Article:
The Isle of Man Tourist Trophy (TT) is possibly one of the most famous motorcycle races in the world. The event takes place on public roads that are closed for several weeks in May and June. Due to the high speeds, bumps, jumps, and typical road obstacles still present, it's been called one of the most dangerous racing events in the world. The event has had the unenviable reputation of being for responsible for a rider's death nearly every year. Nonetheless, the event has been run nearly continuously since its inaugural race in 19097.

While the Isle of Man TT may be an enjoyable event for motorsport fans, it hasn't been very fun for the residents of the island that have had to endure the annual disruption, tourist population, and road closures.

The leader of one of the island’s local authorities has suggested that the TT course could be re-routed to reduce the disruption to residents and businesses during the race period.


Andrew Jessopp, the chairman of Braddan Commissioners, told local publication, Isle of Man Today that he has begun discussions with the UK's Department of Infrastructure.

Isle of Man residents want to reroute TT course image

“Suggestions have been made to me that the route of the TT course should be changed,” he said.

“That would require a certain amount of infrastructure work as well. But then that would enable the main road to continue in use which means there would be access to Snugborough housing and Snugborough trading estate.”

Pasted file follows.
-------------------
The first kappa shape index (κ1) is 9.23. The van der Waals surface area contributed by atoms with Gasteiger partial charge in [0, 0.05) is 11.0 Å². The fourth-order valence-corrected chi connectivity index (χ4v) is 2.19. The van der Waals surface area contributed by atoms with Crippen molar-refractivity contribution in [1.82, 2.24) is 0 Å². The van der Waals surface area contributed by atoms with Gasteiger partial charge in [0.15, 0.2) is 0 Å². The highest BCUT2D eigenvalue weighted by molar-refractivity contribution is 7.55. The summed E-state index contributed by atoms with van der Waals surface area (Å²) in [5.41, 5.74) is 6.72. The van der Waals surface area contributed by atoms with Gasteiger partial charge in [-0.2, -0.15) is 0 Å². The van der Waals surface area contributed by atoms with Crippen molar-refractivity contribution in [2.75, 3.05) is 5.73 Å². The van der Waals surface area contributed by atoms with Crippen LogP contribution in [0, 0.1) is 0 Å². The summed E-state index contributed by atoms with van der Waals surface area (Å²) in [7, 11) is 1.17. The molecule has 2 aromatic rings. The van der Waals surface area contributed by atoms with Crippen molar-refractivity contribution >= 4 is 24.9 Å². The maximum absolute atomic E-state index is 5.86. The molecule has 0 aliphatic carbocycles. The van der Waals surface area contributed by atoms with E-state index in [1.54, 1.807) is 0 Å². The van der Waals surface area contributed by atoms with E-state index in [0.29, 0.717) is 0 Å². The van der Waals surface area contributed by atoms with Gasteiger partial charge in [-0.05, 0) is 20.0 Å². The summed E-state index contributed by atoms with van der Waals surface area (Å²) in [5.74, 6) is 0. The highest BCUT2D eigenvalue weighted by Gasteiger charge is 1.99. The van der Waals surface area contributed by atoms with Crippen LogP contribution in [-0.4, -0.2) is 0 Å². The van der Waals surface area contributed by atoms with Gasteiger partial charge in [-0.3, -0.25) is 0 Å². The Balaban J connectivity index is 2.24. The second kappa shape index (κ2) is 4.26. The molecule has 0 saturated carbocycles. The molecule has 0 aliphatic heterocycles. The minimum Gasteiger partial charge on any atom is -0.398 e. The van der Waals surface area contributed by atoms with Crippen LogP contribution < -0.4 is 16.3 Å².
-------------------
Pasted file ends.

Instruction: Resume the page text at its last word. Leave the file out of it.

This proposal stems from frustration over the current access road through Braddan when races are taking place. Residents are forced to take a road that runs from New Castletown Road near the Quarterbridge roundabout in Douglas to Braddan Road, near Braddan School. The road is only wide enough for one car and is open for traffic while the TT course is shut.

Because of the tight confines, traffic tends to build up, causing great inconvenience to locals, residents, and commuters.

“In the last couple of days I’ve had people say to me that they are going to be spending at least an hour stuck in traffic trying to get through the access road,” he said.

The UK's Department of Infrastructure is aware of the problem and has promised to replace the current route with a two-way carriageway by 2022.

However, locals don't seem keen on waiting that long. Braddan Commissioners have held talks with the department over the prospect of a new access road route and want a solution soon.

He added that new housing in the area was likely to place further stress on the route.

He would like to see a carriageway that could enable two vehicles - even lorries or buses - pass each other.

Could this mean a rerouting for the famous TT course?